She began by claiming she was “stupefied,” like a character from a soap opera. Then she voiced outrage about the supposed existence of “a small part of Italy that is helping illegal arrivals.” She added: “I’m not just talking about the ideologized left and the circuit which has its own rich interests in matters of reception.” In a Facebook post, Prime Minister Giorgia Meloni directly attacked Catania Judge Iolanda Apostolico, who on Saturday dared to apply the law and invalidate the detention of four migrants locked up in the Pozzallo center.
Meloni claimed the reasons for Apostolico’s ruling were “unbelievable,” citing passages which mention one migrant’s story of escaping “a gang of gold diggers” in Tunisia while having “physical characteristics that were considered favorable to the performance of their activity,” but conveniently leaves out the fact that the judge merely quoted the statements made by the plaintiffs, not least because it is not her job to make any judgments on the merits of asylum claims. Her ruling against detention was not made on such grounds, but on those of the Constitution and European norms, which deem illegitimate the provision of the so-called Cutro Decree that coming from a “safe” country – in this case, Tunisia – is in itself a sufficient reason to detain a migrant.
Meloni then claimed Apostolico had made other supposed findings that she never made, accusing the judge of having “unilaterally declared Tunisia to be an unsafe country (a task that is not the responsibility of the judiciary).” Here as well, the reality is completely different: by law, detentions must be based on the individual applicant’s location, not the country from which he or she departed. A great many jurists have written about the fact that the Cutro Decree, hastily cobbled together after yet another tragedy at sea, was full of holes in myriad places, and the adverse rulings from the Court of Catania are only the natural consequence of that obvious fact: a poorly written law will get thrown out in courtrooms.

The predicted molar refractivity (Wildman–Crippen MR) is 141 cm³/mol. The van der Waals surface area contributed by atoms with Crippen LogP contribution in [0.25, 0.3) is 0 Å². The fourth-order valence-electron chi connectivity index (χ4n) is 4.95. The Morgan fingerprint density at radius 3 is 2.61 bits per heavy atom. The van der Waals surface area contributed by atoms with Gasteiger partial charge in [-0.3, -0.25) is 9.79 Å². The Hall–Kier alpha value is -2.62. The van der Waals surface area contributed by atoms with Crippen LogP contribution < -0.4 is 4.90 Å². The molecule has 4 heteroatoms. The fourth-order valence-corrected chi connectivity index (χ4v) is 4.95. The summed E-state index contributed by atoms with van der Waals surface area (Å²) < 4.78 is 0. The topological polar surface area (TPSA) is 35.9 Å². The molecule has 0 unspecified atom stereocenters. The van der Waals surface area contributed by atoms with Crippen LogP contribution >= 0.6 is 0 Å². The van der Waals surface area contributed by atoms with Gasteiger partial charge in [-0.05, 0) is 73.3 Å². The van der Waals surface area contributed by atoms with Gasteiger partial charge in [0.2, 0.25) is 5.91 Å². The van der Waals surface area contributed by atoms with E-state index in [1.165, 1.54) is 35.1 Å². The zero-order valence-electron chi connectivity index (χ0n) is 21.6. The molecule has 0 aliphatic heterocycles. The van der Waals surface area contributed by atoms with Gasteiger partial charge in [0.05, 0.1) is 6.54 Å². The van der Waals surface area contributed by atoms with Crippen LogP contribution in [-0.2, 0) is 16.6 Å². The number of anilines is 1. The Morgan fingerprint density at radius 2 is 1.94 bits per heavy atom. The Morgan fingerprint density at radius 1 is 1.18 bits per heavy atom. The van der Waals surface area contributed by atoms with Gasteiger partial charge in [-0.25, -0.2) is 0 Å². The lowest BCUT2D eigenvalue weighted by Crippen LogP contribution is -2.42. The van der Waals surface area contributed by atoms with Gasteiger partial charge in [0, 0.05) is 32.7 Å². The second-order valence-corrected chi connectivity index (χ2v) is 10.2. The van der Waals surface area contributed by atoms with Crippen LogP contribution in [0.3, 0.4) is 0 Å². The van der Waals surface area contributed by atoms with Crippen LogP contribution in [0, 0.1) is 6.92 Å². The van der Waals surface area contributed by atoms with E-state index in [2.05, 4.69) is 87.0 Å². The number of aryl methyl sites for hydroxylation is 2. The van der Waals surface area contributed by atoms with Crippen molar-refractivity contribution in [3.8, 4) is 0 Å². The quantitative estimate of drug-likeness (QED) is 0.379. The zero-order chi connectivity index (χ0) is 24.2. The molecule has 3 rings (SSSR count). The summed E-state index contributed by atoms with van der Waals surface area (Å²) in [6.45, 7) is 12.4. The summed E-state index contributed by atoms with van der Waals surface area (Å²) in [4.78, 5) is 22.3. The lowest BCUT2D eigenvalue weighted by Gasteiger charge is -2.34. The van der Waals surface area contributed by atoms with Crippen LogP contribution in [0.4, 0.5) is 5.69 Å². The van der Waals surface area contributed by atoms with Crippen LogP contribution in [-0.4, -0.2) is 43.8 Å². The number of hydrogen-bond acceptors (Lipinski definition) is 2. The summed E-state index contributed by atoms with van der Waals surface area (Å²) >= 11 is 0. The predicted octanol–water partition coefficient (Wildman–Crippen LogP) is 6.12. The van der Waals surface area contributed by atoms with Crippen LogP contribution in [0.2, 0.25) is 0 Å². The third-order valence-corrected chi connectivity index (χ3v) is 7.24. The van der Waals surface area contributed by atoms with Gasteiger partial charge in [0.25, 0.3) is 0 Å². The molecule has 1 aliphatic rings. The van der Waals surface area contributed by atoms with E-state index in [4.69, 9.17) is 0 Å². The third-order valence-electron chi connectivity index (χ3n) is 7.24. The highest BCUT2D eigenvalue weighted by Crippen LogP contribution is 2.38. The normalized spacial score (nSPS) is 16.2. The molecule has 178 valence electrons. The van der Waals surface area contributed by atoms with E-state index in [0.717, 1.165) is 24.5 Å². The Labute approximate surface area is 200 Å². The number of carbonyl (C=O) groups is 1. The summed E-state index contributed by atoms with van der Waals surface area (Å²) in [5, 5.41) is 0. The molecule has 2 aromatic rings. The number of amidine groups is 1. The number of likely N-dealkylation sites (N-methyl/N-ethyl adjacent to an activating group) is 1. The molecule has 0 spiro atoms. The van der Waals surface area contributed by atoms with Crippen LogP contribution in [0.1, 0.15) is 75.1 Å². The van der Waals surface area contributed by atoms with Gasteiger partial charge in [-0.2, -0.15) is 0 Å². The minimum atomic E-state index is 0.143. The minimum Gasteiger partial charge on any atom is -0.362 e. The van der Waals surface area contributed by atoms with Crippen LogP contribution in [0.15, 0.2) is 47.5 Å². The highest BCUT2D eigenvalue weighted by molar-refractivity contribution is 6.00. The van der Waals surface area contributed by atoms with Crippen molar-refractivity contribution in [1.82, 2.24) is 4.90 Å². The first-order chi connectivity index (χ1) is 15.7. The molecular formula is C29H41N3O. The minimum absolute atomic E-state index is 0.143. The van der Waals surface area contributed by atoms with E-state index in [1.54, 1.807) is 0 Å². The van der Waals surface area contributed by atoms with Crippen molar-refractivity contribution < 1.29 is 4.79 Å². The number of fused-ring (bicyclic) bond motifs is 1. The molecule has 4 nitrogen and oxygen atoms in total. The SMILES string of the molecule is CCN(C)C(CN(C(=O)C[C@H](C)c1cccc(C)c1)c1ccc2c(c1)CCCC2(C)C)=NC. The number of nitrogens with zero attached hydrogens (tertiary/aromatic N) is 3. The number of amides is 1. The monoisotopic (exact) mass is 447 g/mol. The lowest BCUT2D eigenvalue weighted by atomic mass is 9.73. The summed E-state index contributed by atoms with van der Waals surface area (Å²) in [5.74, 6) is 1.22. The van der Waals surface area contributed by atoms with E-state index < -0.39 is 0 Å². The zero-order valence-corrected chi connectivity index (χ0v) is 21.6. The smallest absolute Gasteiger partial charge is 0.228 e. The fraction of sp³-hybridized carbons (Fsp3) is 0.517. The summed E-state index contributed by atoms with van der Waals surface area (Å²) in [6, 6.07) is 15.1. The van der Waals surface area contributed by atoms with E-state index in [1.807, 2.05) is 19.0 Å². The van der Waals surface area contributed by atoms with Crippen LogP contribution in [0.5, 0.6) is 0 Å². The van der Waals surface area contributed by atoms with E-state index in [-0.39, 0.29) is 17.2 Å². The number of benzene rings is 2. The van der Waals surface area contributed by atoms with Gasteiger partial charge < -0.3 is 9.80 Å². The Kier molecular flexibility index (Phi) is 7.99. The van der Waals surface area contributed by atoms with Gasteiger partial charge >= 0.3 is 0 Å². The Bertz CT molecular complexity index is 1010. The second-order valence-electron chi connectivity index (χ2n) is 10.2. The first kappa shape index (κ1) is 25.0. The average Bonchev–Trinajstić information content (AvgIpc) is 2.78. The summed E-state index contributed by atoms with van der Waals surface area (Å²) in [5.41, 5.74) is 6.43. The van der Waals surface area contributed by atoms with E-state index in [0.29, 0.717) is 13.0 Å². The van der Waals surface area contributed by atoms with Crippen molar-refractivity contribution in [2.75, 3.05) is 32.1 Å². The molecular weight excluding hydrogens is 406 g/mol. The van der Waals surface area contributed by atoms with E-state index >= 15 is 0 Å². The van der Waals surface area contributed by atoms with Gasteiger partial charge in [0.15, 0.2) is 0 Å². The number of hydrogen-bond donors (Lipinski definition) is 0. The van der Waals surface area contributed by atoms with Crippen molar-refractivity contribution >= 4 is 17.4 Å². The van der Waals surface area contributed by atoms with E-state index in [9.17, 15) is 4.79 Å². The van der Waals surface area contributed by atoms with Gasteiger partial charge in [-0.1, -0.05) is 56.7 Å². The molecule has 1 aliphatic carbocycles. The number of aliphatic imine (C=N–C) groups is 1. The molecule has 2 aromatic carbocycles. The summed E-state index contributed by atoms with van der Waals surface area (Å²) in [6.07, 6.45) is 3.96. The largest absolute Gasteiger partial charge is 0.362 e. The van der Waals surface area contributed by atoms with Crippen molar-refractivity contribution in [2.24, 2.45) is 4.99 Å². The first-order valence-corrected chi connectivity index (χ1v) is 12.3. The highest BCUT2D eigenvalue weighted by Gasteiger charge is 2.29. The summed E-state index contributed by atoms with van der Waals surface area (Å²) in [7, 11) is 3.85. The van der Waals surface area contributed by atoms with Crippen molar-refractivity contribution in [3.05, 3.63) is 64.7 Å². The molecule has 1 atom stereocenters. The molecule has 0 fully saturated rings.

However, the Prime Minister insisted and kept raising the rhetorical stakes: “We are facing unprecedented migratory pressure due to the instability of vast areas of Africa and the Middle East.” However, she assured that “the Italian government is working every day to deal with this situation and counter mass illegal immigration.” And if a judge is standing in its way, the problem can only lie in the latter’s decisions. The right has been banking on the same logic for (almost exactly) 30 years now: according to them, “the people” supposedly “have decided,” and the government must act only according to the mandate it claims it has been given – regardless of whether there are any forms and limits that must be respected.
Salvini, fighting to keep his pole position in the race to cut the most ruthless figure towards migrants, could not help but add his own two cents – like Meloni, by lashing out against Apostolico directly: “The news about the judge’s political orientation is a grave matter,” said the vice-premier, “but unfortunately not surprising.” As a result, he said the Lega would “demand an accounting” of the judge’s behavior through a question to the Minister of Justice: “We wouldn’t want it to be the case that an ideological choice was made,” explained Lega Senator Erika Stefani in alarmed tones. For the record, Apostolico is not a member of any particular current, she has her own private views like anyone else and has justified her decision on points of law.
The judge replied to the attacks: “I do not wish to enter into the back-and-forth, nor go into the merits of the matter. My decision can be appealed before the Appeals court; I don’t have to stand and defend it. That is not part of my duties. Besides, one should not turn a judicial issue into a personal one.” Beyond the war of words, the Interior Ministry has announced that it will indeed appeal the order issued by the Catania court last week, which will be the real second chapter of the affair.
However, in the meantime, the clash between the right and the judiciary has escalated even further. The outgoing secretary of the Area Democratica per la Giustizia association of judges and prosecutors, Eugenio Albamonte, told Ansa that “there is a very strong involution of the current government with regard to respecting the role of the judiciary.” In retort, Giorgio Mulè from Forza Italia hit back with a great classic from the Berlusconi’s old repertoire: “Albamonte should look in the mirror, and behind him he would see the faces of thousands of honest and angry Italian citizens who have seen their lives being blown up by ill-intentioned and sleazy judicial investigations. Investigations with no respect for privacy, which ruined the lives of innocent people and were certainly unworthy of a democracy.”
It looks like we’re heading back to the times when not a day went by without a clash between the government and the judiciary. And, although Meloni has a very different background from Berlusconi’s, she seems to have assiduously studied the script for that political season. The classics never go out of fashion.
Subscribe To Our Newsletter
Your weekly briefing of progressive news.